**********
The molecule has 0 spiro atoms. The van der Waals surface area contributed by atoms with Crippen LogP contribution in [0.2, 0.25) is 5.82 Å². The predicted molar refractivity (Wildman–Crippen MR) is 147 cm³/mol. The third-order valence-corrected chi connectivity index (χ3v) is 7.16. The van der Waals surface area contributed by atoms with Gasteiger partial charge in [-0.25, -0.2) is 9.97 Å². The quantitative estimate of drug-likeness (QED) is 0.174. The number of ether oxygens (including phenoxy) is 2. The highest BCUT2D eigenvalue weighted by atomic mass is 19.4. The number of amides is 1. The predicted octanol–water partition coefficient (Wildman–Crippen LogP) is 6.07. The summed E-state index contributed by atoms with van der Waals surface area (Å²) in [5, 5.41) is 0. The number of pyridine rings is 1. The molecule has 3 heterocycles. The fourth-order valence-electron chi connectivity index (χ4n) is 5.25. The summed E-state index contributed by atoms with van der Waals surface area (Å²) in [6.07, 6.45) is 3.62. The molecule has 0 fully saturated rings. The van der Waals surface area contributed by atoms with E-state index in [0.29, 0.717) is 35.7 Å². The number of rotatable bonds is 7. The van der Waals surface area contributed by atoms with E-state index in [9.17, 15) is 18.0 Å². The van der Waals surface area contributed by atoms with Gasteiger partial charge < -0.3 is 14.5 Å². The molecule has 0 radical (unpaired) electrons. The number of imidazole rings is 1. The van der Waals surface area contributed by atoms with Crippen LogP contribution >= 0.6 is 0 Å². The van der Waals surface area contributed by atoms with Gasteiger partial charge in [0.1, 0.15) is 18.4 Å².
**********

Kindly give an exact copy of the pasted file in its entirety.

The molecule has 0 spiro atoms. The van der Waals surface area contributed by atoms with Crippen LogP contribution in [0.2, 0.25) is 5.82 Å². The predicted molar refractivity (Wildman–Crippen MR) is 147 cm³/mol. The third-order valence-corrected chi connectivity index (χ3v) is 7.16. The van der Waals surface area contributed by atoms with Gasteiger partial charge in [-0.25, -0.2) is 9.97 Å². The quantitative estimate of drug-likeness (QED) is 0.174. The number of ether oxygens (including phenoxy) is 2. The highest BCUT2D eigenvalue weighted by atomic mass is 19.4. The number of amides is 1. The predicted octanol–water partition coefficient (Wildman–Crippen LogP) is 6.07. The summed E-state index contributed by atoms with van der Waals surface area (Å²) in [5, 5.41) is 0. The number of pyridine rings is 1. The molecule has 3 heterocycles. The fourth-order valence-electron chi connectivity index (χ4n) is 5.25. The summed E-state index contributed by atoms with van der Waals surface area (Å²) in [6.07, 6.45) is 3.62. The molecule has 0 fully saturated rings. The van der Waals surface area contributed by atoms with E-state index in [0.29, 0.717) is 35.7 Å². The number of rotatable bonds is 7. The van der Waals surface area contributed by atoms with E-state index in [9.17, 15) is 18.0 Å². The van der Waals surface area contributed by atoms with Gasteiger partial charge < -0.3 is 14.5 Å². The molecule has 0 radical (unpaired) electrons. The number of imidazole rings is 1. The van der Waals surface area contributed by atoms with Crippen LogP contribution >= 0.6 is 0 Å². The van der Waals surface area contributed by atoms with Gasteiger partial charge in [0.1, 0.15) is 18.4 Å².